Climate change in Crested Butte as seen an environmental activist and the chief promotor of tourism

By Emily Stamper

Crested Butte tourism association director and former ski company chief John Norton lives in a gorgeous home at the top of a mountain valley, where he contends business overall can benefit from climate warming, which may be pushing more visitors toward the relatively habitable conditions here.

Norton calls his energy-efficient abode the “most environmentally friendly house in the valley.” He has his own pond with an island and his garage looks like an outdoor gear shop. A paraglider landed by the pond recently as Norton was speaking with a group of Colorado College student journalists.

Norton welcomed economic growth in the Crested Butte area, including new housing construction. “Dense is good. We need dense,” he said.

“I don’t have too many worries. Our water is cleaner. Our air is cleaner. There are more fish in our rivers and more game in our forests.” 

Meanwhile Sue Navy, the board president for High Country Conservation Advocates, sees things differently. Navy raised concerns about climate impacts and an influx of visitors during a recent interview.  She moved to Crested Butte 48 years ago when the population was between 200 and 300 people.  Now the population hovers around 3,000. And every new resident means more of a strain on natural resources.

She contends  species are dwindling, including fish, birds and bugs. Water flows in streams have decreased, leading to higher temperatures and fewer fish, she said.

Pika seem to be moving up as temperatures warm, seeking higher habitat to survive. “Where do you go when you are at the top? You can’t go any further,” Navy said.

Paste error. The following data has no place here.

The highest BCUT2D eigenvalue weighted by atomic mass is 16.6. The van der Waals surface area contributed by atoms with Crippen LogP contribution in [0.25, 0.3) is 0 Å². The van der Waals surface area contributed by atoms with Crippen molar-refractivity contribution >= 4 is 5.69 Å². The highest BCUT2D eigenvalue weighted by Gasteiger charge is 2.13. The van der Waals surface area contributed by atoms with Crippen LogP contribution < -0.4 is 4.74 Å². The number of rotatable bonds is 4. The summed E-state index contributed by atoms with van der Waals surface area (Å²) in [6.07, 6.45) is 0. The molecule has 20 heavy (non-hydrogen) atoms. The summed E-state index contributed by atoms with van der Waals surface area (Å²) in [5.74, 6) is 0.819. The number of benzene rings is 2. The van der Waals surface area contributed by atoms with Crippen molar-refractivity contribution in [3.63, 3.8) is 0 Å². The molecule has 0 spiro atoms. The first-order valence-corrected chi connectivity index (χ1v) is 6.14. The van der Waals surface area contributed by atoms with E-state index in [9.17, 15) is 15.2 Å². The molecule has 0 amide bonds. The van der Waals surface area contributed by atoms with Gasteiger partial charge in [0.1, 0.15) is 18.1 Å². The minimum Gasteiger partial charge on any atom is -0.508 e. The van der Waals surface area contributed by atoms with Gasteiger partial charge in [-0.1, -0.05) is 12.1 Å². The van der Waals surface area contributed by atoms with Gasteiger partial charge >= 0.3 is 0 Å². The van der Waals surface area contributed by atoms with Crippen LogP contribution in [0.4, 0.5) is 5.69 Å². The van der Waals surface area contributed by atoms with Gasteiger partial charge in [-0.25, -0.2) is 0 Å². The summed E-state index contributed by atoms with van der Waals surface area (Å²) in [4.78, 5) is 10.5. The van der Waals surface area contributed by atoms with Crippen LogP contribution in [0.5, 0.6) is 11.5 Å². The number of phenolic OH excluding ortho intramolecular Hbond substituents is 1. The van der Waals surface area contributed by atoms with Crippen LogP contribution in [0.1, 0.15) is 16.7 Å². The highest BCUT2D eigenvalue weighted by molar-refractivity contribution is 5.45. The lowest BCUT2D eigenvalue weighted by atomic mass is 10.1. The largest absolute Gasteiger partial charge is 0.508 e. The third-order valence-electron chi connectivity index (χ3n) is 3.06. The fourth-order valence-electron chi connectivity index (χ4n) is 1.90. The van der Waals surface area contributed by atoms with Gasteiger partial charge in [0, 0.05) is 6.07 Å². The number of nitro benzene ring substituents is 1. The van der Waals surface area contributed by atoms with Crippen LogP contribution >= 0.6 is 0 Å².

Winters used to be a lot colder than they are now, she said. Before she came to Crested Butte people would talk about winters hitting 50 degrees below, but she has never seen that. It used to be common to have many days 20 degrees below, but last year there was only one. 

“The snow last winter was strange,” Navy said. It came late and it was heavy and wet. In the winter the birds have to get under the snow for warmth and food and when it is iced over, like last year, they can’t do that and they die. 

Norton is focused on the profits of the outdoor recreation community while Navy is worried about the effect it is having on the environment.

Crested Butte getting warmer is leading to a greater business emphasis on earning profits during summer. Ski compnay officials have installed a ski lift for sightseeing and one for mountain biking. Mountain biking is extremely profitable for Crested Butte.

Norton said he has never once considered the environmental impact of mountain biking. “Our engine is a tourist economy,” he said. 

On top of a more profitable summer, global warming is not negatively impacting the ski industry. Norton said that skiing in Colorado has never done better. The months in which Crested Butte might not get enough snow to ski don’t make the industry money anyway. Crested Butte does not hesitate to use snow makers on the slopes either. 

But Navy challenged this thinking.  “One of our biggest problems is people using the backcountry and kind of loving it to death,” she said.  

Navy said she loves the outdoors and thinks it is the best thing a person can do for themselves and their mental health. She said having easy access to the outdoors and that being an avenue for mental health is what keeps the people of Crested Butte “jumping off a cliff.” 

Navy said that climate change is deeply affecting people’s lives in Crested Butte. “Everyone is freaked out about it,” she said. 

Navy went to a town meeting about raising taxes on tobacco and nicotine products and a 16 year old at the meeting stood up and said that all her friends are freaked out about their futures. Some say that “If I’m going to die anyway, why would I worry about vaping.” 

Norton said he doesn’t worry. “It is a great world. I just love it.”

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